US actor Jussie Smollett has been arrested in Chicago after being charged with filing a false police report.
The Empire star had said he was subjected to a homophobic and racist physical attack by two men in January.
Police suspect the 36-year-old actor paid two Nigerian brothers to stage the attack. They are both co-operating with the investigation, US media report.
He is due to appear in court later on Thursday. His lawyers earlier said they would "mount an aggressive defence".
Suspicion over the actor's claim started to grow after police said they could not find any video footage of the alleged incident from surveillance cameras. There were also no witnesses.
But investigators managed to track two men who appeared on video footage near where the actor said he had been attacked.
The men – Ola and Abel Osundairo – had left the US following the alleged attack and were held for nearly 48 hours after they returned last week.
CCTV image released earlier by Chicago police
They were released without charges after providing information that "shifted the trajectory of the investigation", police said. One of the brothers is Mr Smollett's personal trainer and both have worked as extras on Empire.
A lawyer for the brothers, Gloria Schmidt, said they had chosen to testify because "there was a point where this story needed to be told". She added: "They manned up and said: 'You know what? We're going to correct this'."
On Wednesday, CBS Chicago obtained footage which appeared to show two people buying materials, including ski masks, that had allegedly been worn by the actor's attackers.
Mr Smollett turned himself in early on Thursday and is in custody of Chicago police, spokesman Anthony Guglielmi said.
He faces felony charges for disorderly conduct and filing a false police report.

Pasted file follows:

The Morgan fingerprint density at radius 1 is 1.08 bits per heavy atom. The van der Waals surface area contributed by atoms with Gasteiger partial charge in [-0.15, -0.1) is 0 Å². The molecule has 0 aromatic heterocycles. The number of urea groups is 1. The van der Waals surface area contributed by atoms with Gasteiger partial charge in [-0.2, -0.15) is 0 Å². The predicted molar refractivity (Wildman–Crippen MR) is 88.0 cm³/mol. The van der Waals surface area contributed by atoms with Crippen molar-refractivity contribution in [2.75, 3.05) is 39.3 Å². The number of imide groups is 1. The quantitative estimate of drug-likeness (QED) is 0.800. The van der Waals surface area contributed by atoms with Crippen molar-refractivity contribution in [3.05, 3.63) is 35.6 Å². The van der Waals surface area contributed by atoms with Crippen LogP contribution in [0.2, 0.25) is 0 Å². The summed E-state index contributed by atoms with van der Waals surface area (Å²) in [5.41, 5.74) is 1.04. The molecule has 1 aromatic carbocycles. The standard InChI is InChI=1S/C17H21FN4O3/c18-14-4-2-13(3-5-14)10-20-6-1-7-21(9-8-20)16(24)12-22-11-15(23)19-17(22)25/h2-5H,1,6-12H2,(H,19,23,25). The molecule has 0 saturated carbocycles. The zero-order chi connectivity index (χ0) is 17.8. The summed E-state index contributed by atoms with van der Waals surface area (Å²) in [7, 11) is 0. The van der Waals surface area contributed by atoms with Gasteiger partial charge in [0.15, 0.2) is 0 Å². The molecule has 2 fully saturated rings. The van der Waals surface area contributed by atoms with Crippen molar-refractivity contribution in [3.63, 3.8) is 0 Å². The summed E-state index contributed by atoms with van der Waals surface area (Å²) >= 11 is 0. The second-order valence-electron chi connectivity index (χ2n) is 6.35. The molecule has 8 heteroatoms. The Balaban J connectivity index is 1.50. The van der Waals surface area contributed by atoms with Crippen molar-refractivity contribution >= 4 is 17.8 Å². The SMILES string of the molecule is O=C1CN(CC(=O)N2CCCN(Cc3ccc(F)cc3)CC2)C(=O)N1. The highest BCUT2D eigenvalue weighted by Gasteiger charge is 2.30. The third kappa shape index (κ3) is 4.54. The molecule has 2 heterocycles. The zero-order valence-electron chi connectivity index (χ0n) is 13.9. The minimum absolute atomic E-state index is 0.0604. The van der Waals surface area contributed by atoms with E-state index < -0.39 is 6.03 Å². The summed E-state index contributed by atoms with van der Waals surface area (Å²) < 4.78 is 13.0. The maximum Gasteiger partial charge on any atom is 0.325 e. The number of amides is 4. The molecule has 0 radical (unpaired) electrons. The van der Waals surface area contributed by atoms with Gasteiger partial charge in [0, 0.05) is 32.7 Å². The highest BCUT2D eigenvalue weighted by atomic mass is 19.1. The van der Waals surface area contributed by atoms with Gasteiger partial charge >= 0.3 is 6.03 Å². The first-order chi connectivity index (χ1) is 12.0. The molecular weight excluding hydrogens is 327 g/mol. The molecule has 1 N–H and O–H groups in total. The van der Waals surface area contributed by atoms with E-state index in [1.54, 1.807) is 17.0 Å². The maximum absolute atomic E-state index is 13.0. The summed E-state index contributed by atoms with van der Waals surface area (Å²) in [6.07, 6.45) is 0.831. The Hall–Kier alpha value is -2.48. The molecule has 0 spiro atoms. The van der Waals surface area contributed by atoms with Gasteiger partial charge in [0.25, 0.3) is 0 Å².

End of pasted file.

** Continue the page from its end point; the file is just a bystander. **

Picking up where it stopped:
The actor is being temporarily held at the Cook County Jail and has been separated from other prisoners, which is common of notable inmates, Chicago media report.
If found guilty, he faces up to three years in prison and may also be forced to reimburse police for the cost of their three-week-long investigation.
Following the charges, the actor's legal team released a statement saying: "Like any other citizen, Mr Smollett enjoys the presumption of innocence, particularly when there has been an investigation like this one where information, both true and false, has been repeatedly leaked."
The actor, who is gay, said he had gone out to buy food late at night in downtown Chicago when two white men hurled racial and homophobic insults at him.
They allegedly punched the actor, poured a chemical substance over him and put a rope around his neck.
Mr Smollett also claimed the men had told him "this is Maga country", apparently referring to President Donald Trump's "Make America Great Again" slogan.
The actor said he had been "forever changed" by the alleged incident. An outpouring of support followed, including from Oscar winner Viola Davis and supermodel Naomi Campbell.